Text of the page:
Sleeping issues are common among people with anxiety. In fact, up to 50% of people with generalized anxiety disorder experience sleeping problems.13 Insomnia can be both a risk factor for anxiety and a symptom of it. If you are experiencing sleeping issues, be sure to avoid substances that can impair your sleep, like caffeine, alcohol, and nicotine. You can also practice good sleep hygiene by keeping a consistent sleep and wake schedule, avoiding electronic devices before bed, and creating a dark, distraction-free environment in your bedroom. If you continue to struggle with sleep, consider speaking with your healthcare provider. You may benefit from further testing or treatment.


Physical activity is important for your physical and mental health and is associated with lower levels of anxiety.12 Experts recommend at least 60 minutes of light aerobic exercise, like walking, or 20 to 30 minutes of more rigorous exercise, like running, at least 4 days a week. If you are new to exercising, be sure to talk to your doctor before starting a new regimen.

Find Time for Self-Care

Self-care is any act that brings you positive feelings. Finding time each day to do at least one positive activity for yourself can help reduce stress, which can make you less prone to feeling anxious. What activities are considered self-care vary depending upon what you personally enjoy, but some examples include exercising, taking a bath, reading, or connecting with a loved one.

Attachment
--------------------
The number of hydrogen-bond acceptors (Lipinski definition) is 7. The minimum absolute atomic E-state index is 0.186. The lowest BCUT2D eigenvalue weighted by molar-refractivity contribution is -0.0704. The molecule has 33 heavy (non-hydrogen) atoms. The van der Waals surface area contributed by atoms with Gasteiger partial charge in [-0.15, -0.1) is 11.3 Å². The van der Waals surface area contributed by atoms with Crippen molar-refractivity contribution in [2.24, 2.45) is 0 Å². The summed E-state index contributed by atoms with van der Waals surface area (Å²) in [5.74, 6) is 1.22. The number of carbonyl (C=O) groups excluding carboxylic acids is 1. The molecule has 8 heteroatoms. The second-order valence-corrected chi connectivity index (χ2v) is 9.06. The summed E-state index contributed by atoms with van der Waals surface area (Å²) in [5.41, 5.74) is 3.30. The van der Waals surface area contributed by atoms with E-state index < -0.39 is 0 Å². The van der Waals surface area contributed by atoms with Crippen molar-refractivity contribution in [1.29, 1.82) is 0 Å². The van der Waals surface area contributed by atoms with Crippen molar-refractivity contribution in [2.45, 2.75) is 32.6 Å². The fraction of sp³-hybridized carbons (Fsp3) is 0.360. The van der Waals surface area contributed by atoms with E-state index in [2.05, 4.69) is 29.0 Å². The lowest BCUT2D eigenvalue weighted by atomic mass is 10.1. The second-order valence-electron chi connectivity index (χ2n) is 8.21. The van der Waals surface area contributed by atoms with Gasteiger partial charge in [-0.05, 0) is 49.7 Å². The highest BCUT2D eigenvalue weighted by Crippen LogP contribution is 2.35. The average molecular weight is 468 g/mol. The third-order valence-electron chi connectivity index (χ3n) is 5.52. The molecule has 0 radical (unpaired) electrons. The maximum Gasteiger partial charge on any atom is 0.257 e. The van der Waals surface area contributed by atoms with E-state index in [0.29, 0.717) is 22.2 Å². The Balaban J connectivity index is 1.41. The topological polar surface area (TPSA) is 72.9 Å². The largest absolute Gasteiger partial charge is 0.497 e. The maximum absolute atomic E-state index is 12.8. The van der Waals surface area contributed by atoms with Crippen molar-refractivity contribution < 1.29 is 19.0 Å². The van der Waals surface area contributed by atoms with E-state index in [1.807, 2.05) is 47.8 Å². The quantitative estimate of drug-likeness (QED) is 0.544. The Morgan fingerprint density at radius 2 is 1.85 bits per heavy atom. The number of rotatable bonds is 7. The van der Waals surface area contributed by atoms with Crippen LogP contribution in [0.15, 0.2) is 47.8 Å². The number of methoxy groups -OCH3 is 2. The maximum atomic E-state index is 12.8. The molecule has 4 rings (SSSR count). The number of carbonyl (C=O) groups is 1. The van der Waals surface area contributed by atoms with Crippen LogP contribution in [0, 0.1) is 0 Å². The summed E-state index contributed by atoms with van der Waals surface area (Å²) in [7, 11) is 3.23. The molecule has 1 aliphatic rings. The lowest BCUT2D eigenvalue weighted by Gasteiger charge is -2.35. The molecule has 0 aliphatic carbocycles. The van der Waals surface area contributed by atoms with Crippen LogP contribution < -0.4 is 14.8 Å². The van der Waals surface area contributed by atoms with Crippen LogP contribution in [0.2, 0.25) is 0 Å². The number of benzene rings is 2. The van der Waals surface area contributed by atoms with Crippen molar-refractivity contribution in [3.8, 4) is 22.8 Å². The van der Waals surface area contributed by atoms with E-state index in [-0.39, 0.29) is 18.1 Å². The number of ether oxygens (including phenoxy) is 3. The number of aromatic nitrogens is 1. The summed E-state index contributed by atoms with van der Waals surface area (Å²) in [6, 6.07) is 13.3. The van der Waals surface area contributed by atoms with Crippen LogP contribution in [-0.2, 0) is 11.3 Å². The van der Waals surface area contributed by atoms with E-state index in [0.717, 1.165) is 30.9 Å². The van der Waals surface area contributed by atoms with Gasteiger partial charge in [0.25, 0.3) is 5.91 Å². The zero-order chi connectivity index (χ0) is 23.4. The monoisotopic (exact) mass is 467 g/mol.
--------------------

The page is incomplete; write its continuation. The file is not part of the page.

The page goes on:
Try Meditation

Meditation techniques, like mindfulness, yoga, and tai chi, all involve non-judgmental awareness of the present moment. Countless studies have shown that practicing meditation can help decrease anxiety.12 Meditation is believed to affect areas of the brain involved in attention and focus and also stimulate the release of neurotransmitters like serotonin. If you are new to meditation, you can consider taking a class or practicing on your own by watching a guided video. Just a few minutes of meditation a day can provide significant benefits.consistent results over time.

Speak Up!

Many women with anxiety will put off speaking up or seeking help for a number of reasons. If you have tried alternative ways to deal with your anxiety and just feel like it is not working or not enough, do not hesitate to seek professional help. For some women, getting help is necessary for recovery. There is no reason to suffer in silence when other options are available.

When & How to Get Help With Anxiety

It is never too early to get help for your anxiety. In fact, waiting too long may cause unnecessary suffering. Untreated anxiety can negatively affect many areas of your life, including your mood, relationships, and ability to function at work, school, or home. If your anxiety is mild and not significantly affecting your life, you may be able to deal with it on your own with by taking care of your physical and mental health, practicing self-regulating activities like havening, and connecting with your support system.

However, if your anxiety is causing you distress, negatively affecting your life, and does not go away within a few weeks or months, then you should strongly consider getting help.